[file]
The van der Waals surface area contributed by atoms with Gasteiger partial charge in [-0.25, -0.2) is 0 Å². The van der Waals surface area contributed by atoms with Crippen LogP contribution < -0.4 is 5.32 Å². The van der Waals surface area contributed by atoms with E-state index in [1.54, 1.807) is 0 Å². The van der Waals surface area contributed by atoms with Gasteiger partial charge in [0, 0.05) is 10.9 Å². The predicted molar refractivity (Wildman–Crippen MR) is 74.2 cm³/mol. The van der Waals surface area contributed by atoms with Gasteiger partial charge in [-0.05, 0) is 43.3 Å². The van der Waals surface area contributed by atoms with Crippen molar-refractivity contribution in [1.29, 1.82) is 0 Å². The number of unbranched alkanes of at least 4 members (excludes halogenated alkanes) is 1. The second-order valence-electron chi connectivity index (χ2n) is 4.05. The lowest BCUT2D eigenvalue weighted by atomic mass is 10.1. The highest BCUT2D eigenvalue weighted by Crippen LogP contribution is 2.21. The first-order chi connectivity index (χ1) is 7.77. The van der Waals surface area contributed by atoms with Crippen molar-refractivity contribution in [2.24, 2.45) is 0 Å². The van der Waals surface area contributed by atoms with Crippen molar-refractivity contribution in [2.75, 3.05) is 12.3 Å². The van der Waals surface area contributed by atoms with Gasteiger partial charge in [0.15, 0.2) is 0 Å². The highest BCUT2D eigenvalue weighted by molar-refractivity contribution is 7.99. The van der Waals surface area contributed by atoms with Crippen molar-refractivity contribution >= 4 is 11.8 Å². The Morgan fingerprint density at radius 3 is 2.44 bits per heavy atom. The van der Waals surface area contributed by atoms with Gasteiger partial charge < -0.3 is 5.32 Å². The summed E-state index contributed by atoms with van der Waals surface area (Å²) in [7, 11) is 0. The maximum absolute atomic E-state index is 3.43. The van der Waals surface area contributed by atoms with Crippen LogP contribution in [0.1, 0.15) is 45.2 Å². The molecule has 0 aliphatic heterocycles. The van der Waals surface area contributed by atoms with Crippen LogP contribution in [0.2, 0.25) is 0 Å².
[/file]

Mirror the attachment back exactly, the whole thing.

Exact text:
The van der Waals surface area contributed by atoms with Gasteiger partial charge in [-0.25, -0.2) is 0 Å². The van der Waals surface area contributed by atoms with Crippen LogP contribution < -0.4 is 5.32 Å². The van der Waals surface area contributed by atoms with E-state index in [1.54, 1.807) is 0 Å². The van der Waals surface area contributed by atoms with Gasteiger partial charge in [0, 0.05) is 10.9 Å². The predicted molar refractivity (Wildman–Crippen MR) is 74.2 cm³/mol. The van der Waals surface area contributed by atoms with Gasteiger partial charge in [-0.05, 0) is 43.3 Å². The van der Waals surface area contributed by atoms with Crippen molar-refractivity contribution in [1.29, 1.82) is 0 Å². The number of unbranched alkanes of at least 4 members (excludes halogenated alkanes) is 1. The second-order valence-electron chi connectivity index (χ2n) is 4.05. The lowest BCUT2D eigenvalue weighted by atomic mass is 10.1. The highest BCUT2D eigenvalue weighted by Crippen LogP contribution is 2.21. The first-order chi connectivity index (χ1) is 7.77. The van der Waals surface area contributed by atoms with Crippen molar-refractivity contribution in [2.24, 2.45) is 0 Å². The van der Waals surface area contributed by atoms with Crippen molar-refractivity contribution in [2.75, 3.05) is 12.3 Å². The van der Waals surface area contributed by atoms with Gasteiger partial charge in [0.15, 0.2) is 0 Å². The highest BCUT2D eigenvalue weighted by molar-refractivity contribution is 7.99. The van der Waals surface area contributed by atoms with Crippen molar-refractivity contribution >= 4 is 11.8 Å². The Morgan fingerprint density at radius 3 is 2.44 bits per heavy atom. The van der Waals surface area contributed by atoms with Gasteiger partial charge < -0.3 is 5.32 Å². The summed E-state index contributed by atoms with van der Waals surface area (Å²) in [7, 11) is 0. The maximum absolute atomic E-state index is 3.43. The van der Waals surface area contributed by atoms with Crippen LogP contribution in [0.1, 0.15) is 45.2 Å². The molecule has 0 aliphatic heterocycles. The van der Waals surface area contributed by atoms with Crippen LogP contribution in [0.2, 0.25) is 0 Å².